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Monday, October 17, 2011

Writing 'Big House' Publishers Out of the Loop

“Publishers are terrified and don’t know what to do”

Amazon is on the move again! Agressively signing up authors in direct contracts that cut out the traditional publishers, agents and critics.

This from The New York Times by  :

Amazon.com has taught readers that they do not need bookstores. Now it is encouraging writers to cast aside their publishers.

Amazon will publish 122 books this fall in an array of genres, in both physical and e-book form. It is a striking acceleration of the retailer’s fledging publishing program that will place Amazon squarely in competition with the New York houses that are also its most prominent suppliers.


It has set up a flagship line run by a publishing veteran, Laurence Kirshbaum, to bring out brand-name fiction and nonfiction. It signed its first deal with the self-help author Tim Ferriss. Last week it announced a memoir by the actress and director Penny Marshall, for which it paid $800,000, a person with direct knowledge of the deal said.

Publishers say Amazon is aggressively wooing some of their top authors. And the company is gnawing away at the services that publishers, critics and agents used to provide.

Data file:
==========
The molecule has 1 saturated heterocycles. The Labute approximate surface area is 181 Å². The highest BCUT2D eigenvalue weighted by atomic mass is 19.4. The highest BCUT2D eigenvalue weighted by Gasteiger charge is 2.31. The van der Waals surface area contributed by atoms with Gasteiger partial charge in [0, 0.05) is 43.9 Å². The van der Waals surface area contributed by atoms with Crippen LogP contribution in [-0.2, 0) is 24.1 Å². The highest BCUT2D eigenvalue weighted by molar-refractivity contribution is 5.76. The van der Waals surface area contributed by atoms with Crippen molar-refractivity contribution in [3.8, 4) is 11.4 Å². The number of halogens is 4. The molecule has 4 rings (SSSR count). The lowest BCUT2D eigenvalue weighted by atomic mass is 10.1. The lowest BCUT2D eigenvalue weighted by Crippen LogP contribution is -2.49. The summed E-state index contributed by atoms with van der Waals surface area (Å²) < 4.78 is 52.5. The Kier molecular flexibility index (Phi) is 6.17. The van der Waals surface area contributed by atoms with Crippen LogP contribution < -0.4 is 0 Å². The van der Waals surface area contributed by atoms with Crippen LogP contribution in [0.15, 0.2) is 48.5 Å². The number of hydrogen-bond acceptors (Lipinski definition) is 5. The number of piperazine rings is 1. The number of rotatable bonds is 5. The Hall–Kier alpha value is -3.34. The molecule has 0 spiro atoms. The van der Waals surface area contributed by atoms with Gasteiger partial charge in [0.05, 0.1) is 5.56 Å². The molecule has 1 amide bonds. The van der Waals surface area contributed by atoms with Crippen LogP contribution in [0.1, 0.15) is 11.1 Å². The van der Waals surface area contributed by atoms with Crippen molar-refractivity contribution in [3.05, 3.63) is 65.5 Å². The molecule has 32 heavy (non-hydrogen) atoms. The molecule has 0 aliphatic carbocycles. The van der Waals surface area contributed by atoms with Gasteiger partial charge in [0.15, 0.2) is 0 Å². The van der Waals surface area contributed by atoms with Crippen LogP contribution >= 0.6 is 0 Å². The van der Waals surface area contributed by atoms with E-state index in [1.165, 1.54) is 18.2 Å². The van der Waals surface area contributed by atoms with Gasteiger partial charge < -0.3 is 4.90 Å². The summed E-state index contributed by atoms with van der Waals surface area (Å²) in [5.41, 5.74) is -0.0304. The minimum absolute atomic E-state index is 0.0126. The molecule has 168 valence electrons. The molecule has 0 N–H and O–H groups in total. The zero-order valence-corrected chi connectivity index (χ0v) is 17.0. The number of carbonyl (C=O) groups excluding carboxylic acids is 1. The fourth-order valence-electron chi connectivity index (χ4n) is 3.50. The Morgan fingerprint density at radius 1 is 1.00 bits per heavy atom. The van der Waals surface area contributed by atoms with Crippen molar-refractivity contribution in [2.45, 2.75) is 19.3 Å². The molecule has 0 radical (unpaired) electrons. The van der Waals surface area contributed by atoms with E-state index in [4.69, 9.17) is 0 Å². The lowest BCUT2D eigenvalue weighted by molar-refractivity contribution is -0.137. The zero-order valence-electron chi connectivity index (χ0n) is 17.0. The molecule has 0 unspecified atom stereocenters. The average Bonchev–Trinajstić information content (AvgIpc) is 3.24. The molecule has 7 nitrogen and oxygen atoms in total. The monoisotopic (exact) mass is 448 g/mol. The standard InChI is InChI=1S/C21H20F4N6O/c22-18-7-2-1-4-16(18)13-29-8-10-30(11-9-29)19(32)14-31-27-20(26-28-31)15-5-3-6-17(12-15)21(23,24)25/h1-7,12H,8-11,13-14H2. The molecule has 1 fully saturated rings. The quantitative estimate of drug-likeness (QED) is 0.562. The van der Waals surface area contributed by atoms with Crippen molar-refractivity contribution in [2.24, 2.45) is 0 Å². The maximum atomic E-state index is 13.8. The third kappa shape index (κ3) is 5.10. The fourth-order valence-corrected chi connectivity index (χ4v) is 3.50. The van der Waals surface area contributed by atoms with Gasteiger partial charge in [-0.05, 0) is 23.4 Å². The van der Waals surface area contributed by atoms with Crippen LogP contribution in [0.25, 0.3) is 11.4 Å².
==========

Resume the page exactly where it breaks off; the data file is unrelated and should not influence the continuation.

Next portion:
Several large publishers declined to speak on the record about Amazon’s efforts. “Publishers are terrified and don’t know what to do,” said Dennis Loy Johnson of Melville House, who is known for speaking his mind.

“Everyone’s afraid of Amazon,” said Richard Curtis, a longtime agent who is also an e-book publisher. “If you’re a bookstore, Amazon has been in competition with you for some time. If you’re a publisher, one day you wake up and Amazon is competing with you too. And if you’re an agent, Amazon may be stealing your lunch because it is offering authors the opportunity to publish directly and cut you out.

“It’s an old strategy: divide and conquer,” Mr. Curtis said.

Amazon executives, interviewed at the company’s headquarters here, declined to say how many editors the company employed, or how many books it had under contract. But they played down Amazon’s power and said publishers were in love with their own demise.

“It’s always the end of the world,” said Russell Grandinetti, one of Amazon’s top executives. “You could set your watch on it arriving.”

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